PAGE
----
AI has incredible potential, but it will work best when the human element remains

AI is revolutionizing education

AI has incredible potential, but it will work best when the human element remains

AI will be to education in the 21st century what steam power was to international trade and the projection of sovereign power in the 19th century.

The traditional, and current, approach to education, despite progressive variants such as the no-homework method that Finland adopted, has reached the end of its evolutionary process. Only an epochal shift can follow. That’s because the ‘education system’ featuring teaching and learning requires scarce resources that include time, space, or real estate and attention spans, which when not long enough, create a ‘leak’ in the system.

AI allows for teachers to alter their teaching, adjusting it to address the learning style and speed of each individual student. It is the notion of ‘one education for all, and at the same time’ that AI will change. Students, from the better to the worse, will have a much better chance of getting the attention they need, and just the right amount of time–tailored individually–to learn more efficiently. And ‘efficiency’ here means learning faster and retaining more information.

As Kai-fu Lee imagines, education ‘delivered’ through artificial intelligence, which changes the way students and teachers related to each other in matters of teaching, homework, and support, will allow for algorithms to analyze performance and allow practitioners to monitor the strengths and weaknesses of each individual student on a database. That database generates an individual student profile, which can be used to understand a student’s learning process and where to act to improve it from attention span to specific subject difficulties and which incentives stimulate the most. In other words, AI’s potential to revolutionize education, and to do so quickly and easily, is in its capacity to enhance rather than disrupt. It can be used to complement and vastly improve traditional methods of education. Traditional lessons can be given online while another teacher applies AI to ensure that more students absorb more information, more of the time whether remotely or in the classroom. Such a system allows for the almost simultaneous introduction of new material and the measurement of students’ ability to absorb new concepts, allowing teachers to overcome obstacles quickly. Ultimately, this level of monitoring may allow for exams and tests to follow the Dodo into extinction.

This is not science-fiction. It’s already happening in China, where educators have even been monitoring students’ posture during class to target such impediments as boredom or the lack of attention. AI can simply allow educators, for the first time, to generate a complete student profile, which can help determine what they’re learning and what they’re not learning well enough such that help can be provided to fill the gaps. Teachers can confidently allow students who have thoroughly absorbed the basic concepts of a new unit to move ahead and focus on more advanced problems, while others will have the chance to go over material they have not yet fully grasped. And by making education more individualistic, in that sense, AI does a service to society at large by ensuring that governments’ considerable tax-payer funded investments in education produce a better outcome, one that parents will appreciate as much as teachers. Indeed, parents will have a more complex and less biased feedback about how their kids are performing in school.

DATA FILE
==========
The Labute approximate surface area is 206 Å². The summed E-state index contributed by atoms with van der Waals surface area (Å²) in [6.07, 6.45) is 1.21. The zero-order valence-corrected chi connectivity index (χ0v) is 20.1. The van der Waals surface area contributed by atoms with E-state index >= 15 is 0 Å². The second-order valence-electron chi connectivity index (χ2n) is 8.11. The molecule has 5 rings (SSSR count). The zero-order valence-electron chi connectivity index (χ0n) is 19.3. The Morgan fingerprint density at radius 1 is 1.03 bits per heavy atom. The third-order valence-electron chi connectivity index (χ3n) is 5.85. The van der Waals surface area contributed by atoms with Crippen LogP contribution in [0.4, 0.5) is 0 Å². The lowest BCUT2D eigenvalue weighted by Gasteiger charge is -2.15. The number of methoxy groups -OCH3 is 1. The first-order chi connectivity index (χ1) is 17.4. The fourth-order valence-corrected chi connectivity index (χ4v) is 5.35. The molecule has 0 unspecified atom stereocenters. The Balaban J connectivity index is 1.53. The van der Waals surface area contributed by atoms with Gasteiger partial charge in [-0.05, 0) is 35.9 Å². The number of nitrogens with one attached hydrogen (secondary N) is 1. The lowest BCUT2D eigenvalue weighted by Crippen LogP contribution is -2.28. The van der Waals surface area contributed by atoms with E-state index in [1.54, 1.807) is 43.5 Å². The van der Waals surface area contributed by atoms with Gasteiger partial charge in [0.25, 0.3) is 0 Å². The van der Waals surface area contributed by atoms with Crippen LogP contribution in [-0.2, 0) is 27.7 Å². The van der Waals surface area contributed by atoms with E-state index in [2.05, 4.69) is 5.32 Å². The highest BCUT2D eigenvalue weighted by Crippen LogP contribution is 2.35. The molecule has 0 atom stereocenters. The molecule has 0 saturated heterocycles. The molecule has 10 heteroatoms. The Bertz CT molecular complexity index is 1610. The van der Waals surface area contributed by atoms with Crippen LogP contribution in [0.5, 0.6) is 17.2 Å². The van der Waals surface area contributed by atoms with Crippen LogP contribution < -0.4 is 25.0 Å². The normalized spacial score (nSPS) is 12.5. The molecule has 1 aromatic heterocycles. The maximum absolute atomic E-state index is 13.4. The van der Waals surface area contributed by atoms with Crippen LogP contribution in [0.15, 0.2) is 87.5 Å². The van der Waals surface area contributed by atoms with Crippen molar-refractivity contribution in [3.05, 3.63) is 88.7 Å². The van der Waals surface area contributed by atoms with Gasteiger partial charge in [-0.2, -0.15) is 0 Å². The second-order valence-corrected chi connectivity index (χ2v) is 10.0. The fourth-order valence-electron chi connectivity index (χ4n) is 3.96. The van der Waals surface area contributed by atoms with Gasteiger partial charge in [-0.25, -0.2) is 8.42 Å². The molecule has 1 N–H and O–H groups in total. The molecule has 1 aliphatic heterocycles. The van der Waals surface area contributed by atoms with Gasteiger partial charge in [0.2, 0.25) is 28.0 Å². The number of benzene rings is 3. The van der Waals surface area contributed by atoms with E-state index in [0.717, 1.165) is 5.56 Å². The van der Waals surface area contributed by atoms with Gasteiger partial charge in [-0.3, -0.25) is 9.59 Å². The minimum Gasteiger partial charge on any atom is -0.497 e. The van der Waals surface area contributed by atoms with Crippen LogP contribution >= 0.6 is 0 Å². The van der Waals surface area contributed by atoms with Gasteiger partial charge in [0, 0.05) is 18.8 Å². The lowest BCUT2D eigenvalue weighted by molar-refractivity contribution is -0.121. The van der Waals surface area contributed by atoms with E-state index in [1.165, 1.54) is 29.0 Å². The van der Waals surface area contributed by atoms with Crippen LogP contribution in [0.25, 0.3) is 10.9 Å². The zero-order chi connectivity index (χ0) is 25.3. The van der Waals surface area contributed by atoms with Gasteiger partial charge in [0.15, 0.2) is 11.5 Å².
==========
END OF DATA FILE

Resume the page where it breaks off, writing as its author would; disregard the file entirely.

And that becomes essential in distance education. In fact, AI makes it easier for institutions to offer remote advanced education programs, including university level courses ‘democratizing’ access to the best education regardless of where students might live–provided they have access to adequate internet or mobile data. Certainly, AI also has a non-human component–that is, the teachers don’t have to be humans: AI can be the new professors for some courses.

Nevertheless, like all revolutionary technologies, there are costs. The steam ship, and later the diesel-powered ship, introduced new pollutants into the air and the sea. AI, even if it has a human face or a human practitioner, can–in the effort to personalize a student’s education–also depersonalize it, removing a human element. Is it a good idea to rely on algorithms, whose pervasive use in social media has already raised Orwellian concerns, instead of a teacher’s judgment? And what problems, in terms of but not limited to privacy, raises the use of facial recognition in classrooms?

Ultimately there will have to be some form of compromise. However sophisticated and convenient new technologies may be, they work best when they do not get in the way of social relationships, which remains the fundamental aspect of what it means to be human. And despite all individuals’ quest for knowledge or understanding of the world, there is the human need to belong and share experiences. Therefore, while artificial intelligence does enable the personalization of learning, to be successful on a large scale, it needs to be applied in education in such a way that an important human element remains.

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